If the Canadian sirloin is made in Brazil, why is it called that?

SÃO PAULO, SP (FOLHAPRESS) – After the Ministry of Agriculture and Livestock set new rules for the manufacture and sale of bacon and ham, people are also wondering about the origin and the production of other common sausages on Brazilian tables.

One of them is the Canadian loin, which has that name, but is made in Brazil. The sausage is the Brazilian version of a cut of bacon created in Canada and takes its name to differentiate its composition.

“The technical name for the Canadian loin is back bacon, a reference to the back of the pork, because it’s a cut of pork belly with the loin attached to that cut,” says Peterson Rebechi, founder of the Cava charcuterie school.

He says that in Brazil, the traditional smoked loin and back bacon – or Canadian bacon – have become the same thing, a version of bacon without pork from the belly area and only with muscle in the composition.

The Ministry of Agriculture defines that the Canadian loin must have 100% cut loin as raw material. The composition of the final product must have a minimum of 16% protein and a maximum of 72% moisture, 8% fat and 1% carbohydrate.

Traditionally, sirloin cuts go through the smoking process with the gourmet feature, to enhance or alter the taste of the food.

The process can be carried out in two ways: in a greenhouse, using natural smoke from the incomplete combustion of non-resinous woods, such as cedar and mahogany, or by applying liquid smoke, a condensed form of combustion of wood, in the meat injection stages.

The way of preparing pork sausage was created in Canada, where there is still a difference between Canadian bacon and traditional bacon.

This technique of mixing the two cuts of pork creates a difference in the perceptions of flavor, texture and color of the products.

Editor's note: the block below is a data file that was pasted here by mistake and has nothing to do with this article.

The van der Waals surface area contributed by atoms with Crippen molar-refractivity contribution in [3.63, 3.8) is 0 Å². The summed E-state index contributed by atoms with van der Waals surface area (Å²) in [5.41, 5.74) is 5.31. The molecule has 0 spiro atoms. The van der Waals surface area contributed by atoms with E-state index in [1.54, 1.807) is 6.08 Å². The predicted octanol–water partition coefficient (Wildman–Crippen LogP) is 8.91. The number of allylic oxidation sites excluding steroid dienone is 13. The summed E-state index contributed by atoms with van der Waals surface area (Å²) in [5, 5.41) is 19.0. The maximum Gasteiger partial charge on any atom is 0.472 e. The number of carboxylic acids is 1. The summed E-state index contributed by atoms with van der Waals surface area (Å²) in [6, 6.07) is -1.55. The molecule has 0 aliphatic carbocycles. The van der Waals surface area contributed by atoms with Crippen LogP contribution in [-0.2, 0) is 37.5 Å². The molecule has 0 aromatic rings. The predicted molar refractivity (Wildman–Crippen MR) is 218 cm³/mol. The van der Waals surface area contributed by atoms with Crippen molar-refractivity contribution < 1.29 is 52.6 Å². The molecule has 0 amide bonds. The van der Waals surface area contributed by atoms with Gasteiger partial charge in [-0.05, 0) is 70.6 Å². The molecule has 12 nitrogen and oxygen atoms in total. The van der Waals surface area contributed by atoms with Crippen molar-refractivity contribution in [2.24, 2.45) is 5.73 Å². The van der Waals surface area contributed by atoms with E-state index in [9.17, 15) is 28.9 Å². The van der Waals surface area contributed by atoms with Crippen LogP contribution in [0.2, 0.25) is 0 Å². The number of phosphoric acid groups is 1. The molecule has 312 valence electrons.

Marieli de Lima, professor of the food engineering course at the UFU (Federal University of Uberlândia), explains how to use the parts of the pork that vary in terms of protein, water and fat content.

It points out that, according to Brazilian food legislation, the Canadian loin is in fact referred to as the Canadian type loin on the packaging, to indicate the origin of the production technique of the product.

Daniela Cierro, vice-president of Asbran (Brazilian Nutrition Association), explains that it is important to pay attention to the other ingredients that go into the composition of the sausage.

“For example, 100 grams of Canadian sirloin, according to the manufacturer, contains half the daily sodium recommendation [de 2 g]so you have to be careful about the sodium load of ultra-processed foods like sausages,” he says.

She explains that it is recommended to avoid consuming ultra-processed foods, generally made by industries involving processing techniques and the use of ingredients for industrial use, such as meat extracts, and synthesized substances. in the laboratory, as additives that make them extremely attractive.

“High consumption of sausages can lead to hypertension and cardiovascular disease, colon cancer linked to high consumption of processed meats, allergies, gastritis, ulcers and skin problems, due to the additive ingredients that participate in its composition”, explains Cierro. .


Benjamin Allen

"Evil pop culture fanatic. Extreme bacon geek. Food junkie. Thinker. Hipster-friendly travel nerd. Coffee buff."

Leave a Reply

Your email address will not be published. Required fields are marked *